There is a well-known Latin phrase that says In vino veritas (in the wine is the truth), suggesting that under the influence of alcohol one is more predisposed to reveal things that one would not otherwise.
It is not something exclusive to the Romans, many other peoples have similar sayings, starting with the Greek phrase In oinoi aletheia which means more or less the same thing. And the Jewish Talmud also includes a passage about it.
We find the first allusion to the Roman expression in the Natural History (14, 141) of Pliny the Elder in the first century AD: volgoque veritas iam attribute vino est (truth is attributed to wine).
The Greek, although earlier and by the poet Alcaeus of Mytilene in the 6th century BC, we know it from a quote by the Byzantine scholar John Tzetzes in the 12th century, and he comes to say that wine is the window of man. And as for the Hebrew, much more explicit, that we find in the Talmud: the wine goes in, the secret comes out.
The disinhibiting properties of alcohol have been known for a long time, but surprisingly they were also used for something as opposite at first sight as making key decisions. Herodotus, when he talks about the Persians (in the 5th century BC) in the first book of his History states:
After well drunk, they usually deliberate about the most important business. What they then resolve, is proposed again by the master of the house in which they deliberated, a day later; and if the agreement seems good to them on an empty stomach, they put it into execution, and if not, they revoke it. They also tend to re-examine when they have drunk well that very thing on which they have deliberated in a state of sobriety (History I, CXXXIII)
That is, the decisions made while they were drunk were re-examined sober the next day, and if they still agreed that they were correct, they put them into practice. Apart from the fact that the system included a playful part that otherwise would not have decision-making, the Persians thus took advantage of the disinhibition produced by alcohol in the first debate to collect ideas (even those that might seem absurd).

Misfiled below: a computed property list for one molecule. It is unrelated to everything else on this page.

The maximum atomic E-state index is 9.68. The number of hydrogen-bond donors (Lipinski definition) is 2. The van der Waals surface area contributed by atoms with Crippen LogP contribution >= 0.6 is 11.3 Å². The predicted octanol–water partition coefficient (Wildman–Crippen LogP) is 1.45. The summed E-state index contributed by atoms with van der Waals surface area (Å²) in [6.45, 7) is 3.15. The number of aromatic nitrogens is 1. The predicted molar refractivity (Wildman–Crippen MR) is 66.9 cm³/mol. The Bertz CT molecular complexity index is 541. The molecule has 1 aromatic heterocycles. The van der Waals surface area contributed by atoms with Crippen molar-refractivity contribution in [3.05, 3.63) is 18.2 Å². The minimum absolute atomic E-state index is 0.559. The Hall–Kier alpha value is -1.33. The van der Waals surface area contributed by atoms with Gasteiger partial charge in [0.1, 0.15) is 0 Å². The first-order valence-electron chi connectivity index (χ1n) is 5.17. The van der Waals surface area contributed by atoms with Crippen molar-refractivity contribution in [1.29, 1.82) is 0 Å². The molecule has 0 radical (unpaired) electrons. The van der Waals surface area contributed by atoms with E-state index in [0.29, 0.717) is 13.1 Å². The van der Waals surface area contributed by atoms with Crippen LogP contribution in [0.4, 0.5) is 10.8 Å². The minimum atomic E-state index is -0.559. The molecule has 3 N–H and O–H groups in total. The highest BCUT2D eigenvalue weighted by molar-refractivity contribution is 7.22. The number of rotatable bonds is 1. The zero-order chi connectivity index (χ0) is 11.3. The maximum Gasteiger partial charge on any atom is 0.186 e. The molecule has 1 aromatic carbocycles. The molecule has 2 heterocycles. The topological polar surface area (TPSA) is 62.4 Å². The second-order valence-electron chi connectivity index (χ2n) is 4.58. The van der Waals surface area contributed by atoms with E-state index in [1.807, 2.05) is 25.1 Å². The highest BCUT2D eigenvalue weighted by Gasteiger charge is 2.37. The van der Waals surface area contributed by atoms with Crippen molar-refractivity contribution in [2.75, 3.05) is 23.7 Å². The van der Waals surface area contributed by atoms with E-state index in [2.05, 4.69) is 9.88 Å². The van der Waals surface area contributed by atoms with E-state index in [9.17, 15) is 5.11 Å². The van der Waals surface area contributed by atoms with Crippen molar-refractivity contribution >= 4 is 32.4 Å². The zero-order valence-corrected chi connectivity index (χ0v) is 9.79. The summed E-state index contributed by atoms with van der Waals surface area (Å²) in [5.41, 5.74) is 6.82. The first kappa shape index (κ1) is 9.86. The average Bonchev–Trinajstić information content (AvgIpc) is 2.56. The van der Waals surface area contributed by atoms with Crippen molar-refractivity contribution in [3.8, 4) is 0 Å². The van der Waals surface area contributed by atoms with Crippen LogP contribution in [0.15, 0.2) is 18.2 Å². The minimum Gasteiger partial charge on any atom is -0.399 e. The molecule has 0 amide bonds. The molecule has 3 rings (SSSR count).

In this way they ensured that all the participants exposed points of view that they would probably not dare to reveal when they were sober. The next day the debate would become more serious and, reexamining the issues they had drunkenly agreed on, they could consider options that would never have arisen had they not used this curious method.
However, Herodotus also mentions the opposite, which no longer seems so reliable. Making decisions while drunk, even when considering only sober approved ideas, certainly seems dangerous.
Perhaps what Herodotus means, in a somewhat convoluted way, is that the Persians wanted to be sure that their decisions were correct and so well founded that they could be valid under any state.
Curiously, Tacitus tells something similar but about the Germans in the first century AD:
And they also try at banquets to reconcile enemies, to have marriages, to choose princes, and, finally, many times about matters of peace and war; as if at no other time was the mind more capable of good and simple thoughts, nor more prompt and understood for great undertakings. And these people, who are not cunning or sagacious in themselves, still reveal the secrets of their chest with the license of amusement. In this way the intention of each one is exposed and as if exposed. The next day they deal with the same questions again, because they have consideration and respect for both times. They propose and vote when they do not know how to pretend, and they resolve and determine when they cannot err (Germania, XII)
According to Tacitus, the method allowed the Germans to free themselves from inhibitions and avoid the usual caution, thus leading to innovative solutions.
The Skeptical Philosopher / Uncorking the Past: The Quest for Wine, Beer, and Other Alcoholic Beverages (Patrick E.McGovern) / Herodotean Inquiries (S.Bernardete) / Wikipedia.